UK proposes cutting Russia off from SWIFT international banking system

Blocking access would stop Russian banks from managing their accounts abroad. Source: Getty Images/Fotobank

Blocking access would stop Russian banks from managing their accounts abroad. Source: Getty Images/Fotobank

In light of the expansion of sanctions against Russia over the Ukrainian crisis, the UK has proposed that Russia be blocked from accessing the SWIFT international banking system. In the opinion of analysts, this step is unlikely to be taken. However, in the worst-case scenario, Russia and China will begin development of an alternativeS system.

The United Kingdom is to insist that the European Union block Russia’s access to the SWIFT banking system as part of a new round of sanctions.

According to the Bloomberg news agency, this was officially announced by the British government.

SWIFT currently links more than 10,000 banking and finance organizations in 210 countries around the world, and there are more than 600 participants, including the Bank of Russia, in the Russian community.

According to experts, if blocked from SWIFT, Russian banks will not be able to manage their correspondent accounts abroad and currency payments will also be affected since all of the information is transmitted via SWIFT. 

“In essence, SWIFT is a cooperation protocol for banks. If the conventional bank coding is forbidden in Russia, then chaos and the collapse of the banking system in Russia could ensue within a short period of time,” says Vasily Yakimkin, an analyst at FIBO Group and assistant professor in the Finance and Banking Department at the Russian Presidential Academy of the National Economy and Public Administration.

At the same time, he says that Western politicians do not have the goal of cutting off all payments to and from Russia because then there would be no way to pay for supplies of energy resources, which would mean there might be no supplies.

“This could also stimulate Russia, and even worse, China, to create its own payment system for transferring money between banks in various countries,” adds Vasily Yakimkin. In such a case, he says that Russia and China will solve this problem at an accelerated pace. 

The chief danger

As Anton Soroko, an analyst at the investment holding company Finam says, if such a limitation is actually implemented, then Russia will most likely be given some time to adjust to the change in situation.

“At least this is what happened when Iran was cut off from SWIFT; they were informed in advance, unlike how it was done recently when Russian banks were cut off from Visa and Mastercard services,” says Soroko.

In March 2014 the operations of international payment systems for cards of banks falling under the U.S. sanctions lists were blocked for one day. Neither the banks nor their clients were informed of this beforehand.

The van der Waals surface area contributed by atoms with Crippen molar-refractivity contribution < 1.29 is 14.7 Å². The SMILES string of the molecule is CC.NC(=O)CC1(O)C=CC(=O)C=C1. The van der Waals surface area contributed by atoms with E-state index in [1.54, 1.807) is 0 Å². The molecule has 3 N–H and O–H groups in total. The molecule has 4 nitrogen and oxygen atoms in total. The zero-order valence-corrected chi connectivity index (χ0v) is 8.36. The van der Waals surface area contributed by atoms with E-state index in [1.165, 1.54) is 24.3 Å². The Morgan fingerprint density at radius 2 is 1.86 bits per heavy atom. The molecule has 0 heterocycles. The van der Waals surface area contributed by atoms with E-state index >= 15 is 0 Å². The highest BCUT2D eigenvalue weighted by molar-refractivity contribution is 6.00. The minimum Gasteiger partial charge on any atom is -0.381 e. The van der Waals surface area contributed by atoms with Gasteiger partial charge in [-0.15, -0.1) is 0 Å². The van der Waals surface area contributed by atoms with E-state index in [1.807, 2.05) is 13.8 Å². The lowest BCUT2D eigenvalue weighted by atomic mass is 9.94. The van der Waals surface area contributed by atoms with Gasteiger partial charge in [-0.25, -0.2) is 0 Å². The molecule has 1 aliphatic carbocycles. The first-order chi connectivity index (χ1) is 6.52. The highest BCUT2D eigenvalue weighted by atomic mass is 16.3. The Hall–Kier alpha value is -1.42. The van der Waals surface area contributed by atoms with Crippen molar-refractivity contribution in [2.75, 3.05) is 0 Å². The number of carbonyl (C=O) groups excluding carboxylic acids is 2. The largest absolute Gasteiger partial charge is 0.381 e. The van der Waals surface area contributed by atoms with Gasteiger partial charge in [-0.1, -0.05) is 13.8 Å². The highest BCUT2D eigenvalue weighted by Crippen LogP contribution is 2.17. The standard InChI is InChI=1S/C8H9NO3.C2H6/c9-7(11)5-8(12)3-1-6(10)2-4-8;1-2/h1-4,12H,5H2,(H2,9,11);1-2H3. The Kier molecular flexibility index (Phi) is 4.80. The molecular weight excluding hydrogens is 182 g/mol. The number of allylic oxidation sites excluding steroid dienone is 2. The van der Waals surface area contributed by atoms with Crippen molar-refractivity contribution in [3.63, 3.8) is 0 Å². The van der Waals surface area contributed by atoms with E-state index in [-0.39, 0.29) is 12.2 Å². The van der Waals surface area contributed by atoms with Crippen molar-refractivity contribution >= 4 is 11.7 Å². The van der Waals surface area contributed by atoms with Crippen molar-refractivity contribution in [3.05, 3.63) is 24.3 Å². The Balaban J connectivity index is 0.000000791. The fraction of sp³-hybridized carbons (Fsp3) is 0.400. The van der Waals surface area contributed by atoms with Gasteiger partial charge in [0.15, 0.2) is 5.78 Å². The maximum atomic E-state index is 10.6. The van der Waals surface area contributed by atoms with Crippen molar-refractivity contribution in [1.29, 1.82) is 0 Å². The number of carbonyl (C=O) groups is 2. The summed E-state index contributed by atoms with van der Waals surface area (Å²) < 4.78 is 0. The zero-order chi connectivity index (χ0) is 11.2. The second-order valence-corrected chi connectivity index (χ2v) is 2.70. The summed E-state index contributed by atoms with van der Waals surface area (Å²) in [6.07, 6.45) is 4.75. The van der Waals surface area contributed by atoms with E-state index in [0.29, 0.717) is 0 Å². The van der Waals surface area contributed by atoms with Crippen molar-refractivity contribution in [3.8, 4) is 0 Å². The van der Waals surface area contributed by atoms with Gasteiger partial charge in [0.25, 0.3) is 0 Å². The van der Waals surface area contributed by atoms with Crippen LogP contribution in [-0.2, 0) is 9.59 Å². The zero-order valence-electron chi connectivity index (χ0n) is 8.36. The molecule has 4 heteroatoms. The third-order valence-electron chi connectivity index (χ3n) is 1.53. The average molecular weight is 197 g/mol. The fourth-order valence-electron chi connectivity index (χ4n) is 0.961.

Ilya Balakirev, chief analyst at UFS IC, notes that a decision to cut Russia off from SWIFT would be strange since the European Union has repeatedly emphasized that no one has the intention of restricting private transactions.

“It is now practically impossible to do any currency operations without using SWIFT. This is the de facto standard protocol,” says Balakirev.

That is, according to him, cutting Russia off from SWIFT means the actual stoppage of all bank operations with foreign banks as well as internal currency operations.

“Problems could arise for export companies the same as import companies. Russia could ban the use of pipelines by European companies while not prohibiting the export of gas with the same success,” says Balakirev. 

Alternative solutions

Cutting a country’s banks off from SWIFT has already been done in line with sanctions when pressuring Iran. In February 2012, the U.S. Senate Banking Committee unanimously approved a law to force SWIFT to cut services to Iranian banks already falling under sanctions.

SWIFT, registered in Belgium, did not agree with this decision, but within a month, in March 2012, the company came to concur with the American authorities’ reasoning and cut the Iranian banks off.

“The U.S. can also put international financial institutions in a position where they have to choose between doing business with Russia or the United States – by excluding Russia from the dollar system,” says Vasily Yakimkin. Incidentally, the announcement about the possible disconnection from SWIFT has only been made in the UK and not in the U.S.

The Bank of Russia has already considered creating a counterpart to SWIFT in Russia. In August 2014, the Deputy Finance Minister Alexei Moiseyev announced that the Ministry of Finance and the Central Bank were jointly preparing a bill on the creation of a system similar to SWIFT in Russia.

According to the deputy minister, proposals already exist in a truncated form; for example the Russian company CyberPlat has already developed similar solutions. In turn, the Central Bank has its own secure messaging system. 

However, Ilya Balakirev believes that duplicating the SWIFT system is impossible and a more realistic alternative would be the idea of creating a SWIFT processing center on Russian territory.

"Creating a complete copy of SWIFT is hardly likely physically as this would require the cooperation of banks all over the world, something which seems highly doubtful," says Balakirev. 

Read more: Russian Economic Ministry downgrades forecast for 2014


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